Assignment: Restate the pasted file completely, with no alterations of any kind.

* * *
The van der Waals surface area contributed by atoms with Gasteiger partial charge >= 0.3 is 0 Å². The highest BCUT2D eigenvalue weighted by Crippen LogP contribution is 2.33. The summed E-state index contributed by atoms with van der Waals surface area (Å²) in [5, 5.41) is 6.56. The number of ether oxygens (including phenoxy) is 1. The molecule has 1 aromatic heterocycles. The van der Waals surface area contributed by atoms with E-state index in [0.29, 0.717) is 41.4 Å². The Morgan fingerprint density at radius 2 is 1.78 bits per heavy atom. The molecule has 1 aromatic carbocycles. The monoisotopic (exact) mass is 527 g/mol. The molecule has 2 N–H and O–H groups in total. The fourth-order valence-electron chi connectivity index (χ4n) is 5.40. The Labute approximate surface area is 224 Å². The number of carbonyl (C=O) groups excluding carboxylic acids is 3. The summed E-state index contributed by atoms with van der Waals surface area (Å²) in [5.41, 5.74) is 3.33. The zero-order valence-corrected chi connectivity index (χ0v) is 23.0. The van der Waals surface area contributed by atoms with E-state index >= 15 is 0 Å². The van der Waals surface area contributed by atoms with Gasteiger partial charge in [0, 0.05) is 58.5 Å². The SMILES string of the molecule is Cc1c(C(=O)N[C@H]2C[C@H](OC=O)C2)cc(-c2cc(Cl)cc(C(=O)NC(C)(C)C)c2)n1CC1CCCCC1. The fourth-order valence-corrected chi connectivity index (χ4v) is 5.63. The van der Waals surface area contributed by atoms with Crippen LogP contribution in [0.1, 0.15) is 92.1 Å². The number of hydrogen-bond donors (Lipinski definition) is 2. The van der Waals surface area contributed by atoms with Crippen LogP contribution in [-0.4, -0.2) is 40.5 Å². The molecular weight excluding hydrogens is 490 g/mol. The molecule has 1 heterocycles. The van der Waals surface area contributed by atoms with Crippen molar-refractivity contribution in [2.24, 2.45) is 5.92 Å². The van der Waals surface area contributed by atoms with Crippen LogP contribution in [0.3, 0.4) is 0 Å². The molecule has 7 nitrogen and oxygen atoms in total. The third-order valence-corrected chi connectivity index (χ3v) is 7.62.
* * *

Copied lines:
The van der Waals surface area contributed by atoms with Gasteiger partial charge >= 0.3 is 0 Å². The highest BCUT2D eigenvalue weighted by Crippen LogP contribution is 2.33. The summed E-state index contributed by atoms with van der Waals surface area (Å²) in [5, 5.41) is 6.56. The number of ether oxygens (including phenoxy) is 1. The molecule has 1 aromatic heterocycles. The van der Waals surface area contributed by atoms with E-state index in [0.29, 0.717) is 41.4 Å². The Morgan fingerprint density at radius 2 is 1.78 bits per heavy atom. The molecule has 1 aromatic carbocycles. The monoisotopic (exact) mass is 527 g/mol. The molecule has 2 N–H and O–H groups in total. The fourth-order valence-electron chi connectivity index (χ4n) is 5.40. The Labute approximate surface area is 224 Å². The number of carbonyl (C=O) groups excluding carboxylic acids is 3. The summed E-state index contributed by atoms with van der Waals surface area (Å²) in [5.41, 5.74) is 3.33. The zero-order valence-corrected chi connectivity index (χ0v) is 23.0. The van der Waals surface area contributed by atoms with E-state index >= 15 is 0 Å². The van der Waals surface area contributed by atoms with Gasteiger partial charge in [0, 0.05) is 58.5 Å². The SMILES string of the molecule is Cc1c(C(=O)N[C@H]2C[C@H](OC=O)C2)cc(-c2cc(Cl)cc(C(=O)NC(C)(C)C)c2)n1CC1CCCCC1. The fourth-order valence-corrected chi connectivity index (χ4v) is 5.63. The van der Waals surface area contributed by atoms with Crippen LogP contribution in [0.1, 0.15) is 92.1 Å². The number of hydrogen-bond donors (Lipinski definition) is 2. The van der Waals surface area contributed by atoms with Crippen LogP contribution in [-0.4, -0.2) is 40.5 Å². The molecular weight excluding hydrogens is 490 g/mol. The molecule has 1 heterocycles. The van der Waals surface area contributed by atoms with Crippen molar-refractivity contribution in [2.24, 2.45) is 5.92 Å². The van der Waals surface area contributed by atoms with Crippen LogP contribution in [0.3, 0.4) is 0 Å². The molecule has 7 nitrogen and oxygen atoms in total. The third-order valence-corrected chi connectivity index (χ3v) is 7.62.